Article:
McDonald has added the foam device in her small-group classes. "I have clients of all ages who either don't know how to use a foam roller or don't take the necessary time at home, so I offer three classes a week because I want my clients' bodies to be the healthiest and happiest they can be."
Stoked on the Water
Doing yoga on a standup paddleboard (SUP) is catching on with water lovers from coast to coast. Julie Weidenfeld, chief wellness consultant at TravelFit in Delray Beach, Florida, is one of them. "I started doing SUP yoga about 2 years ago, then decided to try and teach my own version of paddleboard fitness to clients—interval training. After several attempts at holding lake classes, with the erratic summer weather here, I switched to pool classes, as pools are common here in South Florida."
Standard SUP boards are impractical for classes, so Weidenfeld opted for inflatable BOGA FITMAT boards that roll up into carrying bags. "The FITMAT boards I use come with grommets to tether to pool lines, and deflation is incredibly easy. Carrying and inflating them has become part of my own personal preclass warm-up." Weidenfeld loves the workout also because it appeals to clients with balance issues or restricted range of motion.
A good row. Betsy Kortebein, an ACE-certified personal trainer and group fitness instructor from El Dorado Hills in California, has been incorporating indoor rowing into her workouts. "Coaches have been using [rowers] for training and improved power measurement since the 1950s," says Kortebein, "but I have only recently embraced the rower as part of my routine."
When Kortebein moved and started teaching at a new club that offered indoor rowing, she tried it and was impressed with the results. "I love focusing on my technique, watts and timing during distances ranging from 100 meters to more than 2,000 meters. The rower is a great low-impact, total-body workout to complement my HIIT and running activities."
She also found that it relieved some of her shoulder joint issues and helped to further develop her upper-body strength. She advises trainers to take care when putting clients on an indoor rower, however: "For those who start with a weak core, start out slow, limit the time spent on the rower and focus on technique until the client acclimates to the equipment."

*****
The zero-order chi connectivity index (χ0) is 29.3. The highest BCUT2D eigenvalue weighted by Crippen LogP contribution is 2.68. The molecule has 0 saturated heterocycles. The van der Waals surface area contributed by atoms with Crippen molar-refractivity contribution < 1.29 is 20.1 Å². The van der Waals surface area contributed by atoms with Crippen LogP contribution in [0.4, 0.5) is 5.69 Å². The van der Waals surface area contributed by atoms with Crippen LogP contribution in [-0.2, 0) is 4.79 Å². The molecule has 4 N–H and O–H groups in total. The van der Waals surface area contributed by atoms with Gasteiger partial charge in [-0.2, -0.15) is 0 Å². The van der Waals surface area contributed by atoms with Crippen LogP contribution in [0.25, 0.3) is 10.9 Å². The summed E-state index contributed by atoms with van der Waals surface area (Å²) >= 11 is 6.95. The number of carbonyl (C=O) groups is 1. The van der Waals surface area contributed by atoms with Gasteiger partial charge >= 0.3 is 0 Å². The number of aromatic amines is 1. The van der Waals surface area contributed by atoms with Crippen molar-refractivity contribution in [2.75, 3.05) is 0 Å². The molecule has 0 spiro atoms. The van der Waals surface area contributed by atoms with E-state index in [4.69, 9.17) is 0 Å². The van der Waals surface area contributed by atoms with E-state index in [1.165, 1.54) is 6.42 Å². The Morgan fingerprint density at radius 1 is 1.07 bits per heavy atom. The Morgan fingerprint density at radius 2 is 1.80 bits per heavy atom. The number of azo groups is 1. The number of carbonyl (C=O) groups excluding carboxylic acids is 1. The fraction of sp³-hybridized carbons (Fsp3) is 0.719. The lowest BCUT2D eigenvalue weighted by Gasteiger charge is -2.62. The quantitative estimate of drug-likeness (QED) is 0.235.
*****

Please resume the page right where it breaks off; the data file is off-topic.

On the ropes. Marcos Landavazo, a tennis pro and exercise specialist at Rancho la Puerta in Tecate, Mexico, is a fan of heavy ropes (also known as battle ropes): "Even though they've been around for a while, they are still a great exercise tool. Some of my clients want to have a super workout in a short, 10- to 15-minute time frame, and the ropes provide that. And once clients master the moves, they can move up in rope size and therefore continue to challenge their bodies."
Originally drawn to try heavy ropes after seeing athletes from myriad sports using them, Landavazo is now hooked. "When I work with them consistently, I get a feeling of overall strength gains, which is great."
Hoop dreams. Kymberly Williams-Evans, MA, a functional-aging specialist in Santa Barbara, California, likes using the Hula-Hoop when working with older adults. "I took a workshop at the 2016 International Council on Active Aging® Conference with Cammy Dennis and Jessica Pinkowski, and they demonstrated a whole range of seated and standing exercises using a Hula-Hoop. Not a single move was cardio, which is what most people think of when they pick up a hoop. I came back home and designed a whole functional workout for my elderly, frail mother as a way to help her stay mobile and independent."
Small-group leaders are always on the lookout for equipment that is affordable and easy to understand, use and transport. Group exercisers crave gear that helps with flexibility, balance, coordination, endurance and strength.
In particular, fitness pros prize equipment that can be deflated or folded to pack into small storage areas like cars or closets. Here's some gear spotted recently:
- inflatable elliptical small balls
- stability swing poles
- tubing (durability and handle comfort are regularly updated)
- bands with fabric sleeves that increase user comfort
- small, lightweight massage sticks
- collapsible, adjustable speed hurdles
- items that focus on push-pull movements
- "bells" filled with sand
- scarves for use with children and older adults to improve kinesthetic awareness and proprioception
and other products that promote range of motion while releasing stiffness and tension
AEG (Active Edge Gear). 2017. Clinical trials. Accessed Feb. 10, 2017. www.activeedgegear.com/pages/clinical–trials.
Fingas, J. 2016. Brain–altering Halo Sport headphones are available to everyone. Engadget. Accessed Feb. 13, 2017. www.engadget.com/2016/11/16/brain–altering–halo–sport–headphones–are–available–to–everyone/.
Omron. 2016. Heat Pain Pro TENS Unit. Omron Healthcare. Accessed Feb. 10, 2017. https://omronhealthcare.com/products/heat–pain–pro–tens–unit–pm311/.
OSU (Ohio State University). 2017. Wearable and implantable technologies. Kiourti Research Group, department of electrical and computer engineering. Accessed Feb. 10, 2017. http://u.osu.edu/kiourti.1/.
Peterson, M., & Gordon, P. 2011. Resistance exercise for the aging adult: Clinical implications and prescription guidelines. The American Journal of Medicine, 124 3, 194—98.
Sawh, M. 2016. Jabra Sport Coach Special Edition review. www.wareable.com. Accessed Feb. 17, 2017. www.wareable.com/headphones/jabra–sport–coach–special–edition–review.
Sawh, M. 2017. Work out smarter: Best gym trackers and wearables to look out for. http://www.wareable.com. Accessed Feb. 10, 2017. www.wareable.com/sport/the–best–gym–fitness–tracker–band–weights–wearables.
Stein, S., & Graziano, D. 2017. Best wearable tech of 2017. www.CNET.com. Accessed Feb. 10, 2017. www.cnet.com/topics/wearable–tech/best–wearable–tech/.
Willis, L.H., et al. 2012. Effects of aerobic and/or resistance training on body mass and fat mass in overweight or obese adults. Journal of Applied Physiology (1985), 11 (12), 1831—37.